• Want a lighter camera body
  • Prefer an LCD screen to an optical viewfinder
  • Don’t need a huge range of interchangeable lenses or don’t mind using an adaptor
  • Shoot a lot of videos

View all mirrorless cameras

Digital Single-Lens Reflex otherwise known as a DSLR. SLR’s have been around from the early film days and now digitalise without the need for film. DLSR’s do give you the ability to change lenses giving you greater control and creativity over your photography.

The DLSR uses a mirror system that reflects light coming in, passes it through a prism so you can see your shot. Pressing the shutter button flips the mirror up and exposes the sensor behind.

Professional photographers still prefer to use their DSLR’s over mirrorless cameras. The optical viewfinder doesn’t suffer from lag or pixelation and draws much less power than an electronic viewfinder, giving DSLRs vastly superior battery life. The battery life is so good against a mirrorless that you could get well up to a thousand images on a single battery.

Pros of DSLR cameras: 

  • Large image sensor means more detailed photos
  • Wide range of interchangeable lenses and accessories
  • Features plenty of manual controls (aperture, shutter speed and ISO levels)
  • Traditionally have faster autofocus and tracking subjects (although this is changing). 

Cons of DSLR cameras: 

  • More expensive than other camera types
  • Can be bulky in size and harder to hold in one hand
  • The learning curve can be a little steep.

The ideal camera if you:

  • Are an intermediate, semi-pro or professional photographer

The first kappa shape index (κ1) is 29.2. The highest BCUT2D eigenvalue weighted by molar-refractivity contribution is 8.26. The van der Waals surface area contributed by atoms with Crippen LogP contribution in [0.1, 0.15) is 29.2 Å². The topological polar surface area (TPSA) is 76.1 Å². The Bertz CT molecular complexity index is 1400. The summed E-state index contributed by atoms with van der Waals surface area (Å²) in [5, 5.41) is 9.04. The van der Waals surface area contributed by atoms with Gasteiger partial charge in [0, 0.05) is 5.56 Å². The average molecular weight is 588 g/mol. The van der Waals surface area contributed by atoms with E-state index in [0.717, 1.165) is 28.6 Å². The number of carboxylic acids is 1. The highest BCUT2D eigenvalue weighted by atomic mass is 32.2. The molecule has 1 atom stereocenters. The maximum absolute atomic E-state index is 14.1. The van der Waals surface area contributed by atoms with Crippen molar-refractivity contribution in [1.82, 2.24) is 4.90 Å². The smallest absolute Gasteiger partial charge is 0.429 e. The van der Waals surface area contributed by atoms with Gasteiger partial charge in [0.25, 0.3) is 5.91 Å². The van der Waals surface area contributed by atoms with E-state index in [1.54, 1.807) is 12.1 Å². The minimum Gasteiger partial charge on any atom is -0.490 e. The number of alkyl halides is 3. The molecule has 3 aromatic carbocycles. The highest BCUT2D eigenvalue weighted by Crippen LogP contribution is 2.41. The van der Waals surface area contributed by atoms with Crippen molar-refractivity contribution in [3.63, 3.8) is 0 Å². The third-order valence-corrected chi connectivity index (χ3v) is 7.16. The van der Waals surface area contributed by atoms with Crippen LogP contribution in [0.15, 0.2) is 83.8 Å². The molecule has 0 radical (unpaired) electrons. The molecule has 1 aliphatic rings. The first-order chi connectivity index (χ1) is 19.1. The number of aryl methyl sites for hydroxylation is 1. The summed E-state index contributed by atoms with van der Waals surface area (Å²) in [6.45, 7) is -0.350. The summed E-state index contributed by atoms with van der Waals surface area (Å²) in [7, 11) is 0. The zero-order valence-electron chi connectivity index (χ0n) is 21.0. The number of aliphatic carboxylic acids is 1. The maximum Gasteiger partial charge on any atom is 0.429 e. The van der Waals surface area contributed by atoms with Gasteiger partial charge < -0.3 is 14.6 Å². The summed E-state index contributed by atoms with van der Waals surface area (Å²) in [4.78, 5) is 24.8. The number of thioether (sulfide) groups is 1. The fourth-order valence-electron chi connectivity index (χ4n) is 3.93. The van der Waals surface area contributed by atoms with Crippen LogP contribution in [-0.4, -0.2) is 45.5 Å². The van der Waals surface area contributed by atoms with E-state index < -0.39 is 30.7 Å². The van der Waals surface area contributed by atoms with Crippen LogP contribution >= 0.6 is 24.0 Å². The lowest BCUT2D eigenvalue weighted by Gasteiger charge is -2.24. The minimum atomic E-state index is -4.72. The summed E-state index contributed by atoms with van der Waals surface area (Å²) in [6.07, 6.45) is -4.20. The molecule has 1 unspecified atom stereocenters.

• Need the widest range of interchangeable lenses, filters and flashes
  • Want an optical viewfinder
  • Don’t mind a larger or heavier kit

View all DSLR Cameras

What I need my camera to do?

Whether you’re a beginner, a hobbyist, or a professional, it’s important to find the specific camera that will fit your lifestyle and photographic needs. Unfortunately, no one camera does everything – so each one offers something different to offer.

To help you decide, here are types of features photographers want for the purpose they need

If you’re out travelling around you’ll usually likely want a camera that’s small and lightweight but importantly something that will outperform your smartphone.

Shop all compact cameras

If you’re after a camera that can change lenses we highly recommend the Olympus system. Small and rugged these cameras take excellent images with a large lineup of lenses.

Shop Olympus

You need a camera that can keep up with your hardcore lifestyle in the great outdoors. Shockproof and waterproof, tough cameras make excellent tools for capturing your extreme experiences. Most common tough cameras are Gopros but we stock other brands due to getting more bang for your buck in features without adding accessories on top.

Shop all Tough Cameras

Need that toughness but more lens choice? Take a look at the Olympus system. Probably the toughest interchangeable system on the market.

Shop Olympus

What type of photographer am I?

Whether you’re a beginner, a hobbyist, or a professional, it’s important to find the specific camera that will fit your lifestyle and photographic needs. Unfortunately, no one camera does everything – so each one offers something different to offer.

To help you decide, here are types of photographers and the cameras/setup they would most likely used.

As the name suggests, a compact camera is small, lightweight and fairly inexpensive. They are also known as Point and Shoots, and usually the basic entry model into digital photography.

Because of its lightweight and size, compact cameras are useful for those who just want to capture vacation pictures or family pictures that can be carried in a small bag without getting in the way.